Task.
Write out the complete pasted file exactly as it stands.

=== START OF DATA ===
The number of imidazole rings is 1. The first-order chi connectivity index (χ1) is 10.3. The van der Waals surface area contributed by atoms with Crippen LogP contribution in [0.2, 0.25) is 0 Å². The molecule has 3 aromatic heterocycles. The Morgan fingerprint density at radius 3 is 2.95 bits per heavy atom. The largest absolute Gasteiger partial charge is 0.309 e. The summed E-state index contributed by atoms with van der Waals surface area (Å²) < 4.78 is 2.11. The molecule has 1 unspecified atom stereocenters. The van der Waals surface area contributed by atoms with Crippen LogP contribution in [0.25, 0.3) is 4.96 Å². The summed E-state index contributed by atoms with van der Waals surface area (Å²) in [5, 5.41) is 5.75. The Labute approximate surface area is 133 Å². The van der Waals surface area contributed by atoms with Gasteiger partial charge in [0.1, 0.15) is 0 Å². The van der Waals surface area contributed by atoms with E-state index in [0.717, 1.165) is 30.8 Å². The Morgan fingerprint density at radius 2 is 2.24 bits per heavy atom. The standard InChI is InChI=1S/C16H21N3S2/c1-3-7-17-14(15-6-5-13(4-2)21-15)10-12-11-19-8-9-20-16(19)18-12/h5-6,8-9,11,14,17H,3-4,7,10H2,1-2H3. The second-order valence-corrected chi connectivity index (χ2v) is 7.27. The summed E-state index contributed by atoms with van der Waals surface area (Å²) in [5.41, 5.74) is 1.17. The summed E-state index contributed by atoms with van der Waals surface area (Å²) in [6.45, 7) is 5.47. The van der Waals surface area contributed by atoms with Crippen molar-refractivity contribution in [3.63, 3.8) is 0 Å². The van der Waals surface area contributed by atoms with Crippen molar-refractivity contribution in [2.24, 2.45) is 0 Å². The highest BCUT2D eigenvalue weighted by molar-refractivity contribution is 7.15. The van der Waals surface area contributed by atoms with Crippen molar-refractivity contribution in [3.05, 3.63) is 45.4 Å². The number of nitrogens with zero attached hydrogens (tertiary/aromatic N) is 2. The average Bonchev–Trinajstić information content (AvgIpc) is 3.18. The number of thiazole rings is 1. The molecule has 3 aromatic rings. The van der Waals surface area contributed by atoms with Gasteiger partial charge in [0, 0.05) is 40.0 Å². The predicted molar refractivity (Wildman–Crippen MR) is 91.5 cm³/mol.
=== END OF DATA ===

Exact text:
The number of imidazole rings is 1. The first-order chi connectivity index (χ1) is 10.3. The van der Waals surface area contributed by atoms with Crippen LogP contribution in [0.2, 0.25) is 0 Å². The molecule has 3 aromatic heterocycles. The Morgan fingerprint density at radius 3 is 2.95 bits per heavy atom. The largest absolute Gasteiger partial charge is 0.309 e. The summed E-state index contributed by atoms with van der Waals surface area (Å²) < 4.78 is 2.11. The molecule has 1 unspecified atom stereocenters. The van der Waals surface area contributed by atoms with Crippen LogP contribution in [0.25, 0.3) is 4.96 Å². The summed E-state index contributed by atoms with van der Waals surface area (Å²) in [5, 5.41) is 5.75. The Labute approximate surface area is 133 Å². The van der Waals surface area contributed by atoms with Gasteiger partial charge in [0.1, 0.15) is 0 Å². The van der Waals surface area contributed by atoms with E-state index in [0.717, 1.165) is 30.8 Å². The Morgan fingerprint density at radius 2 is 2.24 bits per heavy atom. The standard InChI is InChI=1S/C16H21N3S2/c1-3-7-17-14(15-6-5-13(4-2)21-15)10-12-11-19-8-9-20-16(19)18-12/h5-6,8-9,11,14,17H,3-4,7,10H2,1-2H3. The second-order valence-corrected chi connectivity index (χ2v) is 7.27. The summed E-state index contributed by atoms with van der Waals surface area (Å²) in [5.41, 5.74) is 1.17. The summed E-state index contributed by atoms with van der Waals surface area (Å²) in [6.45, 7) is 5.47. The van der Waals surface area contributed by atoms with Crippen molar-refractivity contribution in [3.63, 3.8) is 0 Å². The van der Waals surface area contributed by atoms with Crippen molar-refractivity contribution in [2.24, 2.45) is 0 Å². The highest BCUT2D eigenvalue weighted by molar-refractivity contribution is 7.15. The van der Waals surface area contributed by atoms with Crippen molar-refractivity contribution in [3.05, 3.63) is 45.4 Å². The number of nitrogens with zero attached hydrogens (tertiary/aromatic N) is 2. The average Bonchev–Trinajstić information content (AvgIpc) is 3.18. The number of thiazole rings is 1. The molecule has 3 aromatic rings. The van der Waals surface area contributed by atoms with Gasteiger partial charge in [0, 0.05) is 40.0 Å². The predicted molar refractivity (Wildman–Crippen MR) is 91.5 cm³/mol.